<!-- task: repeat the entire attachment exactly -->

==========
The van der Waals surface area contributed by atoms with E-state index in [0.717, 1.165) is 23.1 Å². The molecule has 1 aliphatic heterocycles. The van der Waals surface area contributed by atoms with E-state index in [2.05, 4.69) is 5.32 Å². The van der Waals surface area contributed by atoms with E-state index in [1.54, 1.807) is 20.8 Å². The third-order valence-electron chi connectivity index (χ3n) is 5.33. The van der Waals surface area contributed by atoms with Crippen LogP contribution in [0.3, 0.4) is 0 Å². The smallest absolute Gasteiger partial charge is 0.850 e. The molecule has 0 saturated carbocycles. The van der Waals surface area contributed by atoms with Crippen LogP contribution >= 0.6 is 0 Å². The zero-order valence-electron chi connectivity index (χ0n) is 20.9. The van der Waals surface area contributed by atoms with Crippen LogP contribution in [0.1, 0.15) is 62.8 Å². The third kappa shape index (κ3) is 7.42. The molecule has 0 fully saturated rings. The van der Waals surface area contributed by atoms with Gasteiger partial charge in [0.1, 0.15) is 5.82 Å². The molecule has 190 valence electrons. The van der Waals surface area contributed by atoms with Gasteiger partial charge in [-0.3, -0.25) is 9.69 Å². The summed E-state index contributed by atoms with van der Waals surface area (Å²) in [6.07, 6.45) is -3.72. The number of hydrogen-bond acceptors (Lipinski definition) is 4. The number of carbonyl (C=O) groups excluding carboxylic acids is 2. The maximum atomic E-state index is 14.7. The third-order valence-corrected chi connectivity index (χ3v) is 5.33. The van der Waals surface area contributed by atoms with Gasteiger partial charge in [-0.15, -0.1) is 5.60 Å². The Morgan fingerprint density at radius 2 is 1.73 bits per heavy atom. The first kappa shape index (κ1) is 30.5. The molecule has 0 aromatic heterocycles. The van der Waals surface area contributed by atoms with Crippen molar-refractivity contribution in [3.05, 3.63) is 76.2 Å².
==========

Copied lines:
The van der Waals surface area contributed by atoms with E-state index in [0.717, 1.165) is 23.1 Å². The molecule has 1 aliphatic heterocycles. The van der Waals surface area contributed by atoms with E-state index in [2.05, 4.69) is 5.32 Å². The van der Waals surface area contributed by atoms with E-state index in [1.54, 1.807) is 20.8 Å². The third-order valence-electron chi connectivity index (χ3n) is 5.33. The van der Waals surface area contributed by atoms with Crippen LogP contribution in [0.3, 0.4) is 0 Å². The smallest absolute Gasteiger partial charge is 0.850 e. The molecule has 0 saturated carbocycles. The van der Waals surface area contributed by atoms with Crippen LogP contribution >= 0.6 is 0 Å². The zero-order valence-electron chi connectivity index (χ0n) is 20.9. The van der Waals surface area contributed by atoms with Crippen LogP contribution in [0.1, 0.15) is 62.8 Å². The third kappa shape index (κ3) is 7.42. The molecule has 0 fully saturated rings. The van der Waals surface area contributed by atoms with Gasteiger partial charge in [0.1, 0.15) is 5.82 Å². The molecule has 190 valence electrons. The van der Waals surface area contributed by atoms with Gasteiger partial charge in [-0.3, -0.25) is 9.69 Å². The summed E-state index contributed by atoms with van der Waals surface area (Å²) in [6.07, 6.45) is -3.72. The number of hydrogen-bond acceptors (Lipinski definition) is 4. The number of carbonyl (C=O) groups excluding carboxylic acids is 2. The maximum atomic E-state index is 14.7. The third-order valence-corrected chi connectivity index (χ3v) is 5.33. The van der Waals surface area contributed by atoms with Gasteiger partial charge in [-0.15, -0.1) is 5.60 Å². The Morgan fingerprint density at radius 2 is 1.73 bits per heavy atom. The first kappa shape index (κ1) is 30.5. The molecule has 0 aromatic heterocycles. The van der Waals surface area contributed by atoms with Crippen molar-refractivity contribution in [3.05, 3.63) is 76.2 Å².